Cover

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Half Title, Title Page, Copyright

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Contents

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pp. v-vi

Abbreviations

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pp. vii-viii

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Introduction

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pp. 1-10

This work begins with the word alone and ends with the word mediation.
First, alone. “Grace alone,” “faith alone,” “Scripture alone,” and “Christ alone,” as we know, are the key principles of Lutheran theology. And Martin Luther was, if anything, a man of principle. Some of his principles and positions might not hold up nowadays,1 but the basic one would and should: ..

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1. God and/or the Created World

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pp. 11-38

From a historical standpoint Jared Wicks was on to something when he said that the early spiritual teaching of Luther was marked by a “yearning for grace.”1 The Reformer took it that, in practical terms, sinful humans attempted continually to occupy God’s place, allowing their works to oust God’s gift. ...

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2. The Principle of “Sola Gratia” and the Value of Christian Freedom and Good Works

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pp. 39-58

When Christians say they are saved sola gratia, “by grace alone,” they mean that salvation takes place exclusively through God’s work, action, and intervention. Put another way, salvation does not depend on our works, good deeds, or noble strivings. We simply cannot earn salvation. It is entirely and exclusively God’s gift. This is Lutheran, ...

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3. “Sola Fides” and the Reasoned Assimilation of Christian Revelation

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pp. 59-78

How do I know I am saved? Where do I find a merciful God? These are questions Luther asked himself time and again, often in an anguished way. Many others before and after him would ask the same question. Can I be sure I am justified? Am I certain that God loves me? Is there any way I can leave aside the comfort zone of my individual, ...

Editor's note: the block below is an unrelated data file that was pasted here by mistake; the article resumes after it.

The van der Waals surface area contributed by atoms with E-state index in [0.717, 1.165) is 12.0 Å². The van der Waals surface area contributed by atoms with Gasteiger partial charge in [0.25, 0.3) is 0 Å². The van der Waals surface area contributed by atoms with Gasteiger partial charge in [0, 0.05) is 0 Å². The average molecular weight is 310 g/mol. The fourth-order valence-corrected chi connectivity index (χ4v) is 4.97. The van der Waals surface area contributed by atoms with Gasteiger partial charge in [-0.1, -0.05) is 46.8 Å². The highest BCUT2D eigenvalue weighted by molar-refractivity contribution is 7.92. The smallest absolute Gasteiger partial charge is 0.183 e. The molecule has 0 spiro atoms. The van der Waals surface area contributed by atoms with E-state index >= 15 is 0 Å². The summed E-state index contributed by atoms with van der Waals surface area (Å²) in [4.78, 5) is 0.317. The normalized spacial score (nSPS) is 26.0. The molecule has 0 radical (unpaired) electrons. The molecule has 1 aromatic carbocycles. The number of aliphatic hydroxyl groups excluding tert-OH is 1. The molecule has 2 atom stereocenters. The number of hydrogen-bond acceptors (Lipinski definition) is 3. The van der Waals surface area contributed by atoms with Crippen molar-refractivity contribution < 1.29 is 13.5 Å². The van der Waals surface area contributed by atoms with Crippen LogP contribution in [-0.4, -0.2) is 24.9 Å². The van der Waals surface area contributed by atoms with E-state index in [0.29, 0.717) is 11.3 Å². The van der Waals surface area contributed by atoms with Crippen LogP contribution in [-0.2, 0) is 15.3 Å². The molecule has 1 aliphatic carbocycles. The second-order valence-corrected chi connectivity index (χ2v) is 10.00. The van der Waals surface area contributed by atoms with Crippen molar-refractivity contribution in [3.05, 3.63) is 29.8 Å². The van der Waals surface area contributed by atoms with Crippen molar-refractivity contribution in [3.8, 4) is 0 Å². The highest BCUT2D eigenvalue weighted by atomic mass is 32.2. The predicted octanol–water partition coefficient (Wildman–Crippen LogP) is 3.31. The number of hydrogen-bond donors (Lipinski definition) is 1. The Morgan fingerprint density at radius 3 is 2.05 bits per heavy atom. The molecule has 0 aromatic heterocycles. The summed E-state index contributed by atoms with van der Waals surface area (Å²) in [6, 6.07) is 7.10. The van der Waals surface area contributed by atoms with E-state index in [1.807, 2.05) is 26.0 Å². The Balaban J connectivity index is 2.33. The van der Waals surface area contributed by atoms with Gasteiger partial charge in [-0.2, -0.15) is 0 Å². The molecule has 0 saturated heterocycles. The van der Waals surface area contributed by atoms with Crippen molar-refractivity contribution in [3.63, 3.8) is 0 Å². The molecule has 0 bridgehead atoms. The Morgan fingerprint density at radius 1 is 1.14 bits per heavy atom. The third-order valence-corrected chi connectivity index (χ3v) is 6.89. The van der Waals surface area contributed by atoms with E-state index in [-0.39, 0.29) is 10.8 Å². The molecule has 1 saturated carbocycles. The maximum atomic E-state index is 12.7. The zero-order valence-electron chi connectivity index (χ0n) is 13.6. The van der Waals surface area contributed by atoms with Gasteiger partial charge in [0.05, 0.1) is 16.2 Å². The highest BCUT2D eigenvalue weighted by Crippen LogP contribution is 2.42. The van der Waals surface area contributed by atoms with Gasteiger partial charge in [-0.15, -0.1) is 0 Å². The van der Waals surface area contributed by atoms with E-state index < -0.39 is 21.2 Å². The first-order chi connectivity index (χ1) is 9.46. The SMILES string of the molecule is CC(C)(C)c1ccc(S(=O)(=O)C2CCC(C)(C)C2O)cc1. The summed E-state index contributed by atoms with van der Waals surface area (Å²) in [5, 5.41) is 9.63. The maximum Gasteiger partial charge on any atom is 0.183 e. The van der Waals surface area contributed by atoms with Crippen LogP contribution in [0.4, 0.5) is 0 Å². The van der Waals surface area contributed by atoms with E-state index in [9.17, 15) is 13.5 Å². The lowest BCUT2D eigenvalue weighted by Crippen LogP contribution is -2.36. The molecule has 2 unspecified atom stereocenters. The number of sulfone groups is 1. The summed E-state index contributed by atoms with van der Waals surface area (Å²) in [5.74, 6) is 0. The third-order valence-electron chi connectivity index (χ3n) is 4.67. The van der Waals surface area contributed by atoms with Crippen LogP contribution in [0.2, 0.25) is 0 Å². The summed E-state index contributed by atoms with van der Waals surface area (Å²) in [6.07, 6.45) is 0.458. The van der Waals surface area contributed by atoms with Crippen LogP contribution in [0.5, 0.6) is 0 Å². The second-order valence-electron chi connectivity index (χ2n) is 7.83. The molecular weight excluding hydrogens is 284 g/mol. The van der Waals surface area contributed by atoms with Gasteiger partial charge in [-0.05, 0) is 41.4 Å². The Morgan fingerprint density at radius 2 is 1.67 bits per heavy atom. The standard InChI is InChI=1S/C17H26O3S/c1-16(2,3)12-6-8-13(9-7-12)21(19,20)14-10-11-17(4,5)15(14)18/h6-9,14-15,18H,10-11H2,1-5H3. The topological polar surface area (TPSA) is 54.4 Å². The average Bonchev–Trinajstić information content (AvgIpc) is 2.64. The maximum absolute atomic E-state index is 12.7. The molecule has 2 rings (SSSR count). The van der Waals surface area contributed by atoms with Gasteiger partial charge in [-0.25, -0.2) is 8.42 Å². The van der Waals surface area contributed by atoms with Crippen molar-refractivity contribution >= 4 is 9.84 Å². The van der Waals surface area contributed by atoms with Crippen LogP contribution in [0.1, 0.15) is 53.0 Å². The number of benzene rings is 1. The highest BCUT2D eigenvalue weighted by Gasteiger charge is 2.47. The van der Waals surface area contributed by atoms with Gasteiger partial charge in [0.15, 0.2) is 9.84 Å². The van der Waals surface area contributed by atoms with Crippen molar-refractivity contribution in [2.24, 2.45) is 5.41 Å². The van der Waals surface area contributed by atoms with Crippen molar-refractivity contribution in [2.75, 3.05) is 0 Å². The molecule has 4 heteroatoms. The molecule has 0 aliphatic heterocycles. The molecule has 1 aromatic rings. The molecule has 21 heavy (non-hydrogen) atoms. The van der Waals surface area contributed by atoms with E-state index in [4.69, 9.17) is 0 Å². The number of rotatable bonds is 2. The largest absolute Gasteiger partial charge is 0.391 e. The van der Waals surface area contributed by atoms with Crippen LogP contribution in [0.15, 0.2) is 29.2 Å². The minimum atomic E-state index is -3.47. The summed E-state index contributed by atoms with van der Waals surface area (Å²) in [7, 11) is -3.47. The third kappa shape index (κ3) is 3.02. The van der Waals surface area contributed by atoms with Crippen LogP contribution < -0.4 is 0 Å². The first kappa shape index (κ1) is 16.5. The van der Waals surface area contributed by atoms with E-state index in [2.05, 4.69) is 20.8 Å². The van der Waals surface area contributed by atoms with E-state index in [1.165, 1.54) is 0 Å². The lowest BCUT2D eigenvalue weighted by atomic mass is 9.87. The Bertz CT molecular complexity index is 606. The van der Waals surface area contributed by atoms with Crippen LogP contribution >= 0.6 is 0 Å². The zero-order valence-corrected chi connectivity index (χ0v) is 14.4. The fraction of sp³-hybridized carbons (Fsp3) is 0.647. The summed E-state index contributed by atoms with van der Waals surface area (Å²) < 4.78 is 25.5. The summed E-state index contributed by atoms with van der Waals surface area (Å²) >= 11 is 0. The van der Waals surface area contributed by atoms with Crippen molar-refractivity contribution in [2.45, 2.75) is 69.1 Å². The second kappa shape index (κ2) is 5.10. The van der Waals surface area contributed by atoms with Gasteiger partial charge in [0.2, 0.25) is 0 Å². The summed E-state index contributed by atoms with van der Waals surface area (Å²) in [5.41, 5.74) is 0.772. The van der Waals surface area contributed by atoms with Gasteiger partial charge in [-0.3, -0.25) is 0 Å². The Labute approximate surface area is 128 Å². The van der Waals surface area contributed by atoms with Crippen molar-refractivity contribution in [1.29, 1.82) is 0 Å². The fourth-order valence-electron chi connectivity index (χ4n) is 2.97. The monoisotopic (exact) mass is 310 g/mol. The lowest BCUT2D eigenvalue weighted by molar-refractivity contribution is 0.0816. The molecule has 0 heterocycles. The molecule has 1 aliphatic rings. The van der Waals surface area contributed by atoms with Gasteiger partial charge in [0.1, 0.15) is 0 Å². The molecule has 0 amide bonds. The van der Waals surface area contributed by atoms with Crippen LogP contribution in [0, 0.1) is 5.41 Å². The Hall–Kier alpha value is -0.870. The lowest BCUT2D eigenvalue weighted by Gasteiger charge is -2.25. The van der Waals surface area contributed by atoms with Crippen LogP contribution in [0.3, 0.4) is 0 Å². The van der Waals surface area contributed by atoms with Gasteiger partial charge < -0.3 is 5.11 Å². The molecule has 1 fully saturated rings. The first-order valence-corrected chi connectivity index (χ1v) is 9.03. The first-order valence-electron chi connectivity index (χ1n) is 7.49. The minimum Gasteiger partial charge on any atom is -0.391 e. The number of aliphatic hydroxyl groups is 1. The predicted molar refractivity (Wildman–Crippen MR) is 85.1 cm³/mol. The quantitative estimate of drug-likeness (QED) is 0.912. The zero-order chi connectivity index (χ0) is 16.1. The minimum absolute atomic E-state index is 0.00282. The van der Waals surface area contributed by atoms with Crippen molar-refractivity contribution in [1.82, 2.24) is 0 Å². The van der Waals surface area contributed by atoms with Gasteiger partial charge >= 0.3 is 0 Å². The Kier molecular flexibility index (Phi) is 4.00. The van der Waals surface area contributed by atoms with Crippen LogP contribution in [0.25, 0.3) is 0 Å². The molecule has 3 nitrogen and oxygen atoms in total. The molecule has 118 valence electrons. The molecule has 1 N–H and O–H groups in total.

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4. “Sola Scriptura” and the Spirit-Guided Transmission of the Faith

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pp. 79-94

The caption sola Scriptura, “Scripture alone,” is perhaps the best-known hallmark of the Protestant Reformation. The English theologian William Chillingworth exclaimed in 1638 that “the Bible, I say, the Bible only is the religion of Protestants.”1 It captures a simple idea: true revelation is to be found ..

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5. “Solus Christus” and the Origins of Christian Life and Spirituality

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pp. 95-106

Luther, as we saw, says that “Scripture interprets itself.” It is a key phrase, not to be taken lightly. Biblical exegesis should not depend on nor be supplemented by external interpretations or “previous understandings” (the Vorverständnis of Bultmann). ...

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6. “Ecclesia Semper Reformanda”, Christian Ministry, and the Faithful Mediation of God’s Gifts

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pp. 107-136

Luther well knew that “we are not the ones who can preserve the church, nor were our forefathers able to do so. Nor will our successors have this power. No, it was, is, and will be the One who says, ‘I am with you always, to the close of the age.’”1 From solus Christus, therefore, we pass on to the church Christ founded, one that, under the Spirit, ...

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Conclusion

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pp. 137-142

Teresa of Avila, the sixteenth-century reformer of the Carmelite order, exclaimed on more than one occasion, Sólo Dios basta: “God alone is enough.”1 Though hardly a devotee of Luther’s, she certainly shared his zeal for the glory of God. She wished the triune God—Father, Son, and Holy Spirit—to be placed clearly at the center of Christian life. ...

Bibliography

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pp. 143-154

Index

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pp. 155-162

Back Cover

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